Is Europe going to declare war on (artificial) intelligence?

Alexis Normand

[Ed. Note: The following column originally appeared in Le Monde. It has been translated from French.]

Will the General Data Protection Regulation (GDPR), which will come into force in early 2018, sound the death knell for our innovative industries? Here’s a quick analysis from the world of GAFA (Google, Amazon, Facebook and Apple).

Like many French people living in the US, I am amazed to find that we can’t avoid even the most private aspects of our lives being tracked. To buy a car, rent a house, even take out insurance, interest rates can vary greatly depending on a credit history that’s meticulously compiled. Credit scores don’t limit spending so much as encourage lending. Max Weber pointed out this relationship between Protestantism, transparency and the spirit of capitalism – a good Protestant has nothing to hide. For fans of smart objects, like myself, self-monitoring is a completely personal choice. My smart scales warn me of sudden increases in arterial stiffness. My Alexa speaker takes note of the music I like. My smart vacuum cleaner maps out my home. All of this monitoring, often seen as an obligation, is the condition for new advances. 

The assumed monetization of transparency is the big driver behind the digital revolution. Eric Schmidt, the CEO of Google, said it best while defending the intrusive nature of his company's services: “If you have something that you don’t want anyone to know, maybe you shouldn’t be doing it in the first place.” Transparency creates trust which is conducive to exchanges and opens up new marketplaces. For example, I’ll only rent out my home on Airbnb to recommended guests, and I only take an Uber with the best-rated drivers.

The difference in American and European leanings is creating an economic stand-off. On one side of the pond, the Old Continent is turning out to be unable to produce digital champions, with our leaders trying to tax GAFA late in the day due to not knowing how to monetize data at its source. As for the US, they seem unable to avoid breaching trust. In the latest of a series of scandals, Equifax, a major credit rating agency, had its systems and the data of 145 million Americans hacked. Although aware of the problem in July, the company only acknowledged it in October. Worse still, Facebook realized that Russian hackers had been able to provide extensive funding for targeted advertisements supporting the Trump campaign. Surprisingly, these scandals resulted in little legal action in the US. No one questions the supremacy of GAFA in their native country.

Conversely, Europe is taking the bull by the horns. The General Data Protection Regulation (GDPR), which will come into effect in 2018, is forcing platforms to adhere to new obligations. To avoid abusive data collection, the regulation sets out that companies must obtain “clear and explicit” consent and imposes a principle of proportionate use (i.e. data used is limited to what is necessary, nothing more), thus obliging platforms to collect the minimum amount of data. The GDPR also entails a “right to be forgotten”, meaning an individual can ask for personal data to be deleted. Companies will have to provide a full record of data processing, a procedure that comes with a considerable extra cost for start-ups that share data. There are sizeable, and very off-putting, sanctions which can amount to up to 4% of a company’s turnover, a significant increase on the CNIL’s maximum fine of €150,000.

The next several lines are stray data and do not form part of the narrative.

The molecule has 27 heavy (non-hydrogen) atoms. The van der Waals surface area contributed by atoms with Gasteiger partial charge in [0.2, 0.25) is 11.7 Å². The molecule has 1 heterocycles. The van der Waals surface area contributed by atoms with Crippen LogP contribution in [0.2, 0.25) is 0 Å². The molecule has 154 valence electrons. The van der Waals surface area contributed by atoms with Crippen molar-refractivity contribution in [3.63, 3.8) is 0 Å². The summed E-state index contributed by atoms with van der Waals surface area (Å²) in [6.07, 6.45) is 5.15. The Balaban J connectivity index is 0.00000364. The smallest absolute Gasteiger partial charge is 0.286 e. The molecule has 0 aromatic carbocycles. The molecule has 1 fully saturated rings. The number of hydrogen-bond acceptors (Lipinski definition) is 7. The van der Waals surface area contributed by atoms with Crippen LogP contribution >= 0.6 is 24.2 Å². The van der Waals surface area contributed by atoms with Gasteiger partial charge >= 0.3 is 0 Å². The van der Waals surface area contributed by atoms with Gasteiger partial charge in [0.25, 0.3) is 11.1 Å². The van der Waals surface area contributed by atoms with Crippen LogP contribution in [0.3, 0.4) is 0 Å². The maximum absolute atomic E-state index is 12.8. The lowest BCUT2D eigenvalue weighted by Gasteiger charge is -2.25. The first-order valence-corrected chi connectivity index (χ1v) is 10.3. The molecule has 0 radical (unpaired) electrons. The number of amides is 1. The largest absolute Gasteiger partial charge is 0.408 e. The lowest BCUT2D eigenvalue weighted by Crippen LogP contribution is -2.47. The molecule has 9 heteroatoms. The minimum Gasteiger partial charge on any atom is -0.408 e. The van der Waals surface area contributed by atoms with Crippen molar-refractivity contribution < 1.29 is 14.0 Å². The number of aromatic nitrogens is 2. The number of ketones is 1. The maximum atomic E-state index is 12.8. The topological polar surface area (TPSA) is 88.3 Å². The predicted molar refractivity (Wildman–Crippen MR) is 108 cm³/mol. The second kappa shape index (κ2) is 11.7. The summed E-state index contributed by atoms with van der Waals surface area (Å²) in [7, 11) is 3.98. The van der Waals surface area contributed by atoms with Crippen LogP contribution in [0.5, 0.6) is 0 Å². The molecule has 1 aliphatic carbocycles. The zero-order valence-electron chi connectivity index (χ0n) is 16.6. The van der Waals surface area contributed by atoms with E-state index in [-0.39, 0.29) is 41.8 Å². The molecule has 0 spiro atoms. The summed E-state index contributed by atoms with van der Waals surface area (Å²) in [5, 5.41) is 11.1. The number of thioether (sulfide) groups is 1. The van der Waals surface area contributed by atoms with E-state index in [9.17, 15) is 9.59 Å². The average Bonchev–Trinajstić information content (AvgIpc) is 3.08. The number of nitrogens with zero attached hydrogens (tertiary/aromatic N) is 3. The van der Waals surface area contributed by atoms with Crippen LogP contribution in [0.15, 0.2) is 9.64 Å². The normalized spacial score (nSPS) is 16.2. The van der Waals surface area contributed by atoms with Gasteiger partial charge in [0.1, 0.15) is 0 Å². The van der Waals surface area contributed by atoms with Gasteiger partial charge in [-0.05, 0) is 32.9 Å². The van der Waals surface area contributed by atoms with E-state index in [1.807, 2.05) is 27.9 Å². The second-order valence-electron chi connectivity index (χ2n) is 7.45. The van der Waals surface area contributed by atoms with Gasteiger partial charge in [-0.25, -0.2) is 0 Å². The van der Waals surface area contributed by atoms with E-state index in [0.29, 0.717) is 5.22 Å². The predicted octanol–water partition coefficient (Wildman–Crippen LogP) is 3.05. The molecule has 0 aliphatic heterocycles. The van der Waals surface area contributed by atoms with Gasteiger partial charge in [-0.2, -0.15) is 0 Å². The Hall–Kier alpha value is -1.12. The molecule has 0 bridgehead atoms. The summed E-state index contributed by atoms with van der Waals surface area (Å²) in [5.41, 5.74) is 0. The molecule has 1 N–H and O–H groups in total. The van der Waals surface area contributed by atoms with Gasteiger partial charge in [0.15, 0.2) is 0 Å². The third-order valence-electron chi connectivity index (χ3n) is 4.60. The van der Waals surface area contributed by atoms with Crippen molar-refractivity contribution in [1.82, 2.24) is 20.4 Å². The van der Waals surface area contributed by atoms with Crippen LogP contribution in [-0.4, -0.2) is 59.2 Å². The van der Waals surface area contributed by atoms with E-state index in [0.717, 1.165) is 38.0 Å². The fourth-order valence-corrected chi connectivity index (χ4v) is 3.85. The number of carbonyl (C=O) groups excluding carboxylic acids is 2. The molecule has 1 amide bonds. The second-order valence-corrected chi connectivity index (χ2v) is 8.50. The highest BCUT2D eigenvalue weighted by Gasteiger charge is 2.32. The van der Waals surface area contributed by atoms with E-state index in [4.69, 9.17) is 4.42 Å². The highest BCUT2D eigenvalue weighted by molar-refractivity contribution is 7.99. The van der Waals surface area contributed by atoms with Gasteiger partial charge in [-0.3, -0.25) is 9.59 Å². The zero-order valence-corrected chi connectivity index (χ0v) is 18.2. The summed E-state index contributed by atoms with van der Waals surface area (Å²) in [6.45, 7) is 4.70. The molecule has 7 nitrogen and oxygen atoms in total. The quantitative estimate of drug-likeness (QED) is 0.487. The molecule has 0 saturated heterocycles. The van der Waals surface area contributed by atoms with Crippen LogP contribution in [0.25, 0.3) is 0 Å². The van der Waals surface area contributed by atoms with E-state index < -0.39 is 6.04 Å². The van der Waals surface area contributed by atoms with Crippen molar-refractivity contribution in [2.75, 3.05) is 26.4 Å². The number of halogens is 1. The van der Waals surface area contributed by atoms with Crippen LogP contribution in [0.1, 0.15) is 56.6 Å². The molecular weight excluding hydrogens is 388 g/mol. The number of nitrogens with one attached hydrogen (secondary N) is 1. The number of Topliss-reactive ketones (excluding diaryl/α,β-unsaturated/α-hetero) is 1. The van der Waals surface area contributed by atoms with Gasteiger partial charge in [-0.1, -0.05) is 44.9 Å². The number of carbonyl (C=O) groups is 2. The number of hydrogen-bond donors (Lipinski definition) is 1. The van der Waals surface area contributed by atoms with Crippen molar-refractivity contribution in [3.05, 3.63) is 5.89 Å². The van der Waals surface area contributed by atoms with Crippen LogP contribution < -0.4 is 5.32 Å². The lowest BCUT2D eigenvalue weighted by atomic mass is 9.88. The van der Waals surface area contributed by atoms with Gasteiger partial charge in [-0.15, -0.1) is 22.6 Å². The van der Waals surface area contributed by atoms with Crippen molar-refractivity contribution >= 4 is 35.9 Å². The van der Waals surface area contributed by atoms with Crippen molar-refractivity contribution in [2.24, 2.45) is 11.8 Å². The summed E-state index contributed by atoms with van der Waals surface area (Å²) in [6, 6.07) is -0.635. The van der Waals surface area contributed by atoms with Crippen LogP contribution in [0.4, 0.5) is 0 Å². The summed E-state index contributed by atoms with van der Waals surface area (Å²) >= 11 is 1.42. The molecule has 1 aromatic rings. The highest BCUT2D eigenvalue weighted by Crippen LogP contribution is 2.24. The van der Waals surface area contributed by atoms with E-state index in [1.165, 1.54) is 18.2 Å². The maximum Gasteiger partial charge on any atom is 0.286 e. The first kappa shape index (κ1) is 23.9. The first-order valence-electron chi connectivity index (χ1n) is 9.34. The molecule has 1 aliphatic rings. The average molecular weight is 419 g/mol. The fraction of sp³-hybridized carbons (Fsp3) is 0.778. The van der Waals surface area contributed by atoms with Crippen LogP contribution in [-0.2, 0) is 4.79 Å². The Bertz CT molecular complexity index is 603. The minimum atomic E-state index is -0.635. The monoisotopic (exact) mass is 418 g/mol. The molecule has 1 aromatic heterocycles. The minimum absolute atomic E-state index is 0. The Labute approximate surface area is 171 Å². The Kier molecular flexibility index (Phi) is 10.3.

In the US, this new framework is seen as an insult to intelligence, artificial intelligence that is. Obtaining consent represents a loss for databases used for iterative learning in so-called machine learning solutions. These software programs are different in that they can make decisions. However, the GDPR gives citizens control over “algorithm profiling”, in other words, any decision made based on a profile. Elon Musk highlighted the legal uncertainty weighing on the most ambitious developments. For example, driverless cars will decide for us how best to avoid an accident. In the world of connected healthcare, Carmat has developed an artificial heart that maintains vital functions by automatically rebalancing parameters. How far will a machine have to justify its “reasoning”?

It would seem the battle has only just begun, and progress in artificial intelligence is increasing the stakes. Thanks to expertise acquired through data, Google has just announced the launch of headphones that can instantly translate 40 languages. This spectacular technology can be applied to healthcare. In the US, the Precision Medicine Initiative, to which President Obama granted $215M in 2015, relies on unlimited digitization. From analyzing genes to monitoring vital signs using sensors, the Initiative posits that data analysis will help stratify patients and pinpoint therapies. Meanwhile, silos imposed in Europe, especially on DNA sequencing, risk causing the continent to miss out on this revolution.

Can Europe catch up without abandoning its principles? Protecting freedoms is not to be sacrificed, not even to keep up with the competition. So efforts must be doubled. Unlike in the US, centralizing systems, especially in healthcare, can clear the way if public stakeholders think like platforms. Similarly, some new rights may be an opportunity for fairer competition. Portability, for example, makes it possible to download and transfer data from one platform to another, like changing your phone carrier. This is lacking in the US. All that’s missing in Europe is a regulatory framework. The US does, though, have the capacity to match any new constraint with massive support for investment.

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